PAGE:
WEST SPRINGFIELD – When Susan Weiss Firestone sold her family’s business, Plastic Packaging Corp., in April to Placon Corporation, she says she knew it was the right time to sell.
“They are bigger than us. They are a large, family-owned packaging company that makes a different kind of packaging, but sells to similar customers. It was a very good fit, but it was a hard decision to make because it was a family company that my dad started,” Firestone said. “But the timing in the market was very good and the company was doing great, so that is the best time to sell.”
After the sale of Plastic Packaging, it was also the right time to give back to the Jewish community. Already generous contributors to Jewish institutions locally and nationally, Susan and her husband Bill Firestone established the new William and Susan Firestone Family Donor Advised Fund with the Jewish Endowment Foundation of the Jewish Federation of Western Mass., contributing $500,000 to the fund. They also made a $200,000 contribution to the Franklin & Ruth Weiss Family Charitable Fund.
“The Jewish Endowment Foundation (JEF) is pleased to continue a rich history of working in partnership with the Weiss and Firestone family. Susan Weiss Firestone and her parents, Fred (of blessed memory) and Ruth, represent the very definition of “Generation to Generation” or “L’Dor V’dor” with their longtime volunteer service and investment in our Jewish community,” said Scott Kaplan, director of the Jewish Endowment Foundation. “With Ruth’s continued generosity and this donor-advised fund newly established by Susan and Bill, it will allow the family to make philanthropic recommendations to our local Jewish community, to other charities, and to pass that privilege on to Andie and Rachel, Bill and Susan’s daughters, allowing the next generation to continue to make a significant impact on our community.”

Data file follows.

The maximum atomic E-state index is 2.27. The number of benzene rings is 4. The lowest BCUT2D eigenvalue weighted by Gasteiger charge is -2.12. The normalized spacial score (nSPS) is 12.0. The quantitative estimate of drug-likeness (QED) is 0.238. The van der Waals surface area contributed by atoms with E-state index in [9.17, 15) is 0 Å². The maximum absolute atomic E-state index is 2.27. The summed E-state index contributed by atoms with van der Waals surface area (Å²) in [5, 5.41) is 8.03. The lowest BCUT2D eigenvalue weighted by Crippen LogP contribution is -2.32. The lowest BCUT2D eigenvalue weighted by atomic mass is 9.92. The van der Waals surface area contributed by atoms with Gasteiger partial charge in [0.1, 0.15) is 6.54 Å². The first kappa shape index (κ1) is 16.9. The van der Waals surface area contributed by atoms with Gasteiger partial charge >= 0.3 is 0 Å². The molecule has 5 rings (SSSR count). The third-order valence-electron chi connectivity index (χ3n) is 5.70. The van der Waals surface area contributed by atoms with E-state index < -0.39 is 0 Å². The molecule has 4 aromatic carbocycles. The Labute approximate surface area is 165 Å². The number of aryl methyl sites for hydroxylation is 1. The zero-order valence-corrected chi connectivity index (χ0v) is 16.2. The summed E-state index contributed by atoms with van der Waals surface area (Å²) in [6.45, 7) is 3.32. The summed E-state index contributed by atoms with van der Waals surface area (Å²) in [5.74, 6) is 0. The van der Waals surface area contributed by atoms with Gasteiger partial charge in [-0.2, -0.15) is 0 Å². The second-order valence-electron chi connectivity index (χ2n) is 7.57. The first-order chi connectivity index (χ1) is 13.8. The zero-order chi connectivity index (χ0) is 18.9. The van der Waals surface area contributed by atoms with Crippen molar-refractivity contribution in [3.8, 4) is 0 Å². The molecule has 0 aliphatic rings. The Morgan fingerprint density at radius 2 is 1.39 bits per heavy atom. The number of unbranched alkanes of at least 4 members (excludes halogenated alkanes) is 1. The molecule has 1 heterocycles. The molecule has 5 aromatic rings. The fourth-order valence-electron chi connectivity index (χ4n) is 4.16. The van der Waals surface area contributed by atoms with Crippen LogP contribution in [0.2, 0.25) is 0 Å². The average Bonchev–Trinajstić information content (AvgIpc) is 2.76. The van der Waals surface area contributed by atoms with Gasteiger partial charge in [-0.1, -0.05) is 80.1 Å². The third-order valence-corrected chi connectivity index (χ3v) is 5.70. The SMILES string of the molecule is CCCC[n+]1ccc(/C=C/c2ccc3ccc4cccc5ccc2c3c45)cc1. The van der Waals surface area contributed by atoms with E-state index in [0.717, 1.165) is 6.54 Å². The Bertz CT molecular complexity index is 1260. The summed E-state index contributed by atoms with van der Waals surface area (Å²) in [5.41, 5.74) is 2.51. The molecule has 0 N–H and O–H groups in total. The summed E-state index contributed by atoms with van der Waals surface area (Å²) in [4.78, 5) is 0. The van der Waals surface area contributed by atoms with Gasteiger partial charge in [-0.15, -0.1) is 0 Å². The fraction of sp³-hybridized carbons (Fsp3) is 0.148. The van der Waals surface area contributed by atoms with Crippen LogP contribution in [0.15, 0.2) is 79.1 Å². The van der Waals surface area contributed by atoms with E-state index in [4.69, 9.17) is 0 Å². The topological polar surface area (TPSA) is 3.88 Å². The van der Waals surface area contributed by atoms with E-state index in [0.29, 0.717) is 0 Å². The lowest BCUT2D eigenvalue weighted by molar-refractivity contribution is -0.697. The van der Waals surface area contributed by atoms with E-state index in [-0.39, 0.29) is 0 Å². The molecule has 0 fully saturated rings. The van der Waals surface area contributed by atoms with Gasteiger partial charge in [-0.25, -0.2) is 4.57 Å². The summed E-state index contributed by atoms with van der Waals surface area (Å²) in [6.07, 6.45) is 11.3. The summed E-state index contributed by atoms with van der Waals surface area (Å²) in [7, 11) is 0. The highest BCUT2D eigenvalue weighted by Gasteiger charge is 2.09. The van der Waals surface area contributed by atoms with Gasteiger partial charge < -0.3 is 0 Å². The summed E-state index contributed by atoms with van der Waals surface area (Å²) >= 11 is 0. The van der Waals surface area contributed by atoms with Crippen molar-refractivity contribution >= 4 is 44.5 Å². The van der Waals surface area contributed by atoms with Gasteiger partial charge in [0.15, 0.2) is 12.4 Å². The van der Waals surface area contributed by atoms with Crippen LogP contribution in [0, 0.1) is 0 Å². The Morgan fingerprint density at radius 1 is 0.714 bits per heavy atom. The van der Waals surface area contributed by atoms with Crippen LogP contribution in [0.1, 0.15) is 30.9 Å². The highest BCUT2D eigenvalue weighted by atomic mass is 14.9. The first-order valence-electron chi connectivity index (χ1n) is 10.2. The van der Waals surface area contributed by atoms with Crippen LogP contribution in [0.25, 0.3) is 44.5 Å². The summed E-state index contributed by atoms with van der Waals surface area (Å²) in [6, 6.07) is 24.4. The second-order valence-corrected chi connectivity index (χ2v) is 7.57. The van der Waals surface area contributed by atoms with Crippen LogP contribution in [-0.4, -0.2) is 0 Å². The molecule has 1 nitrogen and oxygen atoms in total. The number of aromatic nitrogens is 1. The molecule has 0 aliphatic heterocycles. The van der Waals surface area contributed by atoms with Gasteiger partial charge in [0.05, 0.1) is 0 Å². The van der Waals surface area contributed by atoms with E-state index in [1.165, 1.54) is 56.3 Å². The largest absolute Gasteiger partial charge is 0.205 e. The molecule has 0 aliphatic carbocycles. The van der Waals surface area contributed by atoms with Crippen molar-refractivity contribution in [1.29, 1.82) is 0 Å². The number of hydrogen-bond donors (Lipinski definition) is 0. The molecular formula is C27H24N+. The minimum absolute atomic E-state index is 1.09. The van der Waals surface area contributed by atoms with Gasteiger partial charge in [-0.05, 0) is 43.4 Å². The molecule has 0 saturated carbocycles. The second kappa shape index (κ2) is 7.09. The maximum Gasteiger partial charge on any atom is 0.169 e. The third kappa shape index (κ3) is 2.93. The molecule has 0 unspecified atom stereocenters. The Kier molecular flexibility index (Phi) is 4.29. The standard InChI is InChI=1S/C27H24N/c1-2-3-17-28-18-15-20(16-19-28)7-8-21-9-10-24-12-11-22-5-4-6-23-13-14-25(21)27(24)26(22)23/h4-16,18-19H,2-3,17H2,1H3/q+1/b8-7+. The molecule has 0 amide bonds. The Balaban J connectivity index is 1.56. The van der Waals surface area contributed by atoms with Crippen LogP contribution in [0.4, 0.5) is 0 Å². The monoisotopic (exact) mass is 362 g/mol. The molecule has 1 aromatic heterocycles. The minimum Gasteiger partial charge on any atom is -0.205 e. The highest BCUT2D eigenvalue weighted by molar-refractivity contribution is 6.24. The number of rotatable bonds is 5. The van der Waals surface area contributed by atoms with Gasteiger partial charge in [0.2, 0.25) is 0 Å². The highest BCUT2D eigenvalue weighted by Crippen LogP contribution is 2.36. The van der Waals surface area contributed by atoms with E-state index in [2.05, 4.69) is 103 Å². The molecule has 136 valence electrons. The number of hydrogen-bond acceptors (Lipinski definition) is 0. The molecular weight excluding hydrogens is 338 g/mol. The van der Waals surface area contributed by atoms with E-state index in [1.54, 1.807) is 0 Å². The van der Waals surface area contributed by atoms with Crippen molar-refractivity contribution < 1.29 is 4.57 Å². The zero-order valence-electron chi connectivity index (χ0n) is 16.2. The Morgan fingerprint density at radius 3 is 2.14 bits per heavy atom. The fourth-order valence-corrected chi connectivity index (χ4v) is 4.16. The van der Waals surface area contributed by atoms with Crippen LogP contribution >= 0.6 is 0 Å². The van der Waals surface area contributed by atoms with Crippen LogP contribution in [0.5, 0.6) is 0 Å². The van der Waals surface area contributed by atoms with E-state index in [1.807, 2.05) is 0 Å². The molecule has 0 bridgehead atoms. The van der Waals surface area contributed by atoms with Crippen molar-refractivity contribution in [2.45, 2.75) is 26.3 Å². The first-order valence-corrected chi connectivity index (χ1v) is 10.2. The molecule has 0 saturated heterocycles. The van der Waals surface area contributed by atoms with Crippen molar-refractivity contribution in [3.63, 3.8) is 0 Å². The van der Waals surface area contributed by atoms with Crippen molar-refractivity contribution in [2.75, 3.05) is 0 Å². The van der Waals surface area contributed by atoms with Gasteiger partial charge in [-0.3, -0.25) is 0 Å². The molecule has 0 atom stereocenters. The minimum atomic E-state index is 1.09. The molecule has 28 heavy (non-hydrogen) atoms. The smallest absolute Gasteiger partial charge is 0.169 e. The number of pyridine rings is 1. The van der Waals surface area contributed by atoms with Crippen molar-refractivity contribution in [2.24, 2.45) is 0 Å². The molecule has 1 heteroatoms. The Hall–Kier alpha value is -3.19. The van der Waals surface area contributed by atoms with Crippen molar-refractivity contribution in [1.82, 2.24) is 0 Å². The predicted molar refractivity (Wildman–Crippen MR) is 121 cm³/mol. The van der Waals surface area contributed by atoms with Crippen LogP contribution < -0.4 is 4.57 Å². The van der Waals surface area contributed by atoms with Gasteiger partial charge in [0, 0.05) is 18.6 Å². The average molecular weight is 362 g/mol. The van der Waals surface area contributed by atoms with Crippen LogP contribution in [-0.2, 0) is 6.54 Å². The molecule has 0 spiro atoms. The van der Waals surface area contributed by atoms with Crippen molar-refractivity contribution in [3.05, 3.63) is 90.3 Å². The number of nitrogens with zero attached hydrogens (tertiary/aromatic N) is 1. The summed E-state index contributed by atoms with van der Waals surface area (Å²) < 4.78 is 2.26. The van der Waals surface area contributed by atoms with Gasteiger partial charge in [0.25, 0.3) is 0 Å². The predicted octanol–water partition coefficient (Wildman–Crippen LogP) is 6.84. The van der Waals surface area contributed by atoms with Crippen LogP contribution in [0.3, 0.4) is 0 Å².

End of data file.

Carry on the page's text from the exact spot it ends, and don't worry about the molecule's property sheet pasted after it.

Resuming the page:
Susan said that she felt she needed to set up the new donor-advised fund right away.
“I actually felt the need to express my gratitude immediately concurrent with the closing…I couldn’t sell the company and not make an immediate gift, out of gratitude for the opportunities that I have been given and understanding that your resources aren’t really entirely yours,” she said. “We all have different gifts we’re given from God and some people are more financially successful than others, but whatever you have, it is not all yours, whether you have a little or whether you have a lot. I think it is a commitment to tzedakah, in terms of the tzedek – the justice part of it – that is very important to me and Bill.”
The Firestones set up the donor-advised fund with an eye on the importance of building a community.
“Scott [Kaplan] likes to call it a “parking lot” for your charitable money,” Susan said. “So Bill and I can consider thoughtfully about how we want to support the community. But also there are needs out there that we might not be aware of that we want to be able to help to address.”